Design thinking to the core
May 17, 2017
By Greg Wee
“Most people make the mistake of thinking design is what it looks like. People think it’s this veneer — that the designers are handed this box and told, ‘Make it look good!’ That’s not what we think design is. It’s not just what it looks like and feels like. Design is how it works.” — Steve Jobs
Design has largely been misunderstood as the superficial, aesthetic elements attached to a product at the end of the process to make it look good and appealing – in short, design is an after-thought. Many therefore equate it as something that deals only with the look, a dispensable luxury only when one can afford it.
However, over the decades, the understanding of design has expanded tremendously. The role of design has been shifted from the end of the production process to the beginning of product development. We have seen how design has brought value to some industries and the increasingly central role it plays. For example, we make decisions on our purchases of houses, cars, phones and shoes not only based on their appearance but more importantly on such factors as the functions, ease and comfort of use. Interestingly, another aspect is the meaning a product gives us. This is the role of design and this is what it is all about – allowing us to put together disparate elements and shape them into a functional form or system that fulfils our needs, solves problems, and gives meaning. Today, it is not about marketing a product to customers only after it is made. Instead, it is first ascertaining what and why it is needed before the product reveals itself.
Let’s take it one step further. Design is also a process: it is a system of thinking that helps us to reflect on our internal processes as an individual or an organisation, to understand our customers, and how they actually behave as opposed to what they say, and to help us create an engagement (transaction) that meets the needs between these two disparate groups. This is the idea behind design thinking in simple terms.
The design thinking process consists of five phases:
1) Empathise with users to understand their “why” by observation
2) Define users’ needs and problems by asking the right questions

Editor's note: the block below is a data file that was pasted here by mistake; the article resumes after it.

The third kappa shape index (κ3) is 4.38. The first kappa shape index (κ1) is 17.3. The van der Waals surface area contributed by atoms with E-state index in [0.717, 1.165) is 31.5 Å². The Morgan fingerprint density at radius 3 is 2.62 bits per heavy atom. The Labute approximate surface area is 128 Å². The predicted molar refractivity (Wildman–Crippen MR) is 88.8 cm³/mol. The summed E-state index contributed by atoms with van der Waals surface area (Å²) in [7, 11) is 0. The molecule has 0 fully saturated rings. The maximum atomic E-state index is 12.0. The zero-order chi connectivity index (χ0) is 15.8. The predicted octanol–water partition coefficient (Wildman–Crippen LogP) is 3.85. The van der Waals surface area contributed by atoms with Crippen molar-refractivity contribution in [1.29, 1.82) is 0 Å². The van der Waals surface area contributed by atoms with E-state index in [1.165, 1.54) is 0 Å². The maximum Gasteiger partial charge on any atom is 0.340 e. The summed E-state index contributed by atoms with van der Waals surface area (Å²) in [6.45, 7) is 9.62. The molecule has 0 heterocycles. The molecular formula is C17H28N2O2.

3) Ideate to create innovative ideas and solutions by challenging assumptions
4) Create a prototype at the minimal level that can be tested immediately
5) Tests to redefine the problem and to generate new ideas
Suzanne Howard of the design firm IDEO which champions design thinking, describes it as a process to help understand customer experiences, their needs, desires, problems and aspirations. It is only when we understand these that it becomes possible to identify real and relevant business opportunities. This is followed by the prototyping process from which we learn by observing, feedback gathering, and refining our approach. This process of trying out new business possibilities, gathering feedback and refining the ideas is a repeating loop; an iterative cycle of learning. This is the uniqueness of design thinking. In other words, it allows learning by observation and for the solutions to reveal themselves rather than dictating solutions to what we perceive to be the problem.
Therefore, this method of being open to observation and of being human-centric, allows new revelations and unexpected ideas to manifest; sometimes solutions which are disruptive and innovative but most of all, ideas which communicate the unspoken needs of the customers. Additionally, design thinking is also effective in solving complex problems that require a multidisciplinary approach. An example is when Shimano, a Japanese bicycle components company, engaged IDEO to find out why 90% of American adults do not cycle. The reason uncovered was the unpleasant experience of purchasing a bicycle, the complex design of bicycles, cost, and the risks involved with cycling in traffic. IDEO’s solution to this was multifaceted and covered the entire breadth of the problem. It proposed a new concept of cycling experience called “Coasting” where areas with safe bicycle tracks were identified and shared online. This was launched with a new line of bicycle design and new retail strategies.
Design thinking has been adopted by leading corporations such as Google, Samsung, Apple, and General Electric. Leading higher learning institutions such as Stanford, Harvard and MIT are also teaching design thinking. It is hoped that more organisations will become aware of the role of design thinking as it has the power to help reframe core understanding of ourselves and our customers, and to introduce disruptive and innovative solutions into our own internal or external processes.
Greg Wee is a Senior Lecturer (Design) with the Faculty of Business and Design at Swinburne University of Technology Sarawak Campus. He is contactable at email@example.com